Jayne Havens: I love that. I love it. It’s brilliant. It’s really authentic. It’s really genuine. I think it’s also a really enjoyable way to grow a business, right? I think one thing that a lot of entrepreneurs struggle with is the loneliness behind entrepreneurship, that you’re a one man or one-woman show and you don’t necessarily have co-workers.

You might have a lot of colleagues, but you don’t have co-workers. And when you can fill your day with conversations with other people who have a similar mission as you — supporting moms postpartum and helping them to thrive — you can surround yourself with all of these really smart, hardworking, intellectual people who want all the same things for motherhood and for parenthood, and for babies as you do. I don’t know. I think it’s more exciting to get up and go to work every day.

Liza Montanino: Absolutely. And I feel like every day really is different in that regard too, like letting the conversations take you where they may. But I also think it’s been really important for me to connect with other people who are also supporting moms in this really delicate time. Because I think we often fall into the role of therapist as we’re working with our clients. And if you are just giving, giving, giving all day to your clients and to your children and to your spouse, sometimes I feel like my tank is depleted much faster than others. But if I can have these conversations with other professionals, it just fills my tank back up. And I feel like I have more to then give to everything.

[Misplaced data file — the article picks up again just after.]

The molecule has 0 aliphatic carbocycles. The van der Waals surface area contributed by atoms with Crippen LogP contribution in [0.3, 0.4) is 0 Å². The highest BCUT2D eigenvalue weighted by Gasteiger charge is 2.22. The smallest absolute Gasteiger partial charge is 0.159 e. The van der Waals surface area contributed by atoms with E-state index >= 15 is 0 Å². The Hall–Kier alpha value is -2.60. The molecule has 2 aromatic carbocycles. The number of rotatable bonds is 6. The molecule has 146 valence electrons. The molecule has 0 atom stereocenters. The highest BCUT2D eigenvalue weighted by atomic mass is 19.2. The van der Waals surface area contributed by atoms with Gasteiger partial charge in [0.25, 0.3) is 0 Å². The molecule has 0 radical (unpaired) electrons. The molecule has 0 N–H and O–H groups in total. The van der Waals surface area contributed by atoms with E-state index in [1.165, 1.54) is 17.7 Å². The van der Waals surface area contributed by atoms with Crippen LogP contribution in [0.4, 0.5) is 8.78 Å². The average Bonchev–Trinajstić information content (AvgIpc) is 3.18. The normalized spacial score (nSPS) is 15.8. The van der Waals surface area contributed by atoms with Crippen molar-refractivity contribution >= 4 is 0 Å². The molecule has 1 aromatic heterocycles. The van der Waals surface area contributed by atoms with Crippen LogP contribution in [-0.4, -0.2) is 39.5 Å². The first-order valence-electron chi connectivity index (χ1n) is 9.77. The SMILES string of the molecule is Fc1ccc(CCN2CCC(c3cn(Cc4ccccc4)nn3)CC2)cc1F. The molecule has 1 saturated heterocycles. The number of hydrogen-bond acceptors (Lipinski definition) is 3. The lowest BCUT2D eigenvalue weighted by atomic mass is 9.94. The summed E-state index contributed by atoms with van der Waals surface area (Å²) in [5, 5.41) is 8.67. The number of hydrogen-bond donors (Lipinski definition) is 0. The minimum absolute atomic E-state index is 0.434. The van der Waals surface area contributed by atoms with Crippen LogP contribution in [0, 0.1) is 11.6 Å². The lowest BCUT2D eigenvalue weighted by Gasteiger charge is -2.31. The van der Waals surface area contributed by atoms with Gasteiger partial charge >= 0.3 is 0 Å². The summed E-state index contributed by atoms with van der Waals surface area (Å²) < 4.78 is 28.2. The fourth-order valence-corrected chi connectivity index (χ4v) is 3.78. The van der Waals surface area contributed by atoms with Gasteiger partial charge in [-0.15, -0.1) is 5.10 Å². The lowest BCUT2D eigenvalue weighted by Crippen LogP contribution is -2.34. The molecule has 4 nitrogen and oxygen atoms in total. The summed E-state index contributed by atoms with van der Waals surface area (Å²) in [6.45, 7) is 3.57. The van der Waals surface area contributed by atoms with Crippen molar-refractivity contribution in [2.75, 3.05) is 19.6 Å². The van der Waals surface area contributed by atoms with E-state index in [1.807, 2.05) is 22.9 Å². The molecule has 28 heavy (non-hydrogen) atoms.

Jayne Havens: Do you feel that this approach has helped you to establish or build a higher level of authority within the industry?

Liza Montanino: Yes, I do, at least in my local area. I think that doing the expo and being at the helm of that definitely positioned me as someone in the county who knew what she was doing and really cared about connecting parents with resources that might help them. That exposure really led to a lot of other, I don’t want to say like — I don’t know. I don’t want to say high profile because I don’t think that’s true. But my name was out there in a very different way. I think seeing my name in connection with all of these other professionals, especially medical professionals — obviously, I did not go to med school. I am not a physician or a clinician by any means.

But I think being seen as the connector for all of these things definitely just put me at a higher level than I was before. And that I think is why I’ve gotten some of the inquiries that I have from various school districts to come and talk to their parents about the importance of sleep, health and hygiene. And talking to the Westchester Psychological Association about sleep in parenthood and why that has to be the first thing that you start when you are helping a parent through their mental health journey.

So, yeah, I do think it’s — it’s been a much more, you said like authentic and genuine. I really don’t like Instagram; I wish that I did. I really wish that I did. Because there are just some people who are amazing at it. But for whatever reason, it’s not me. I can’t do it. And I felt like I had to figure out something else that worked for me if I wanted to stay in this business and grow.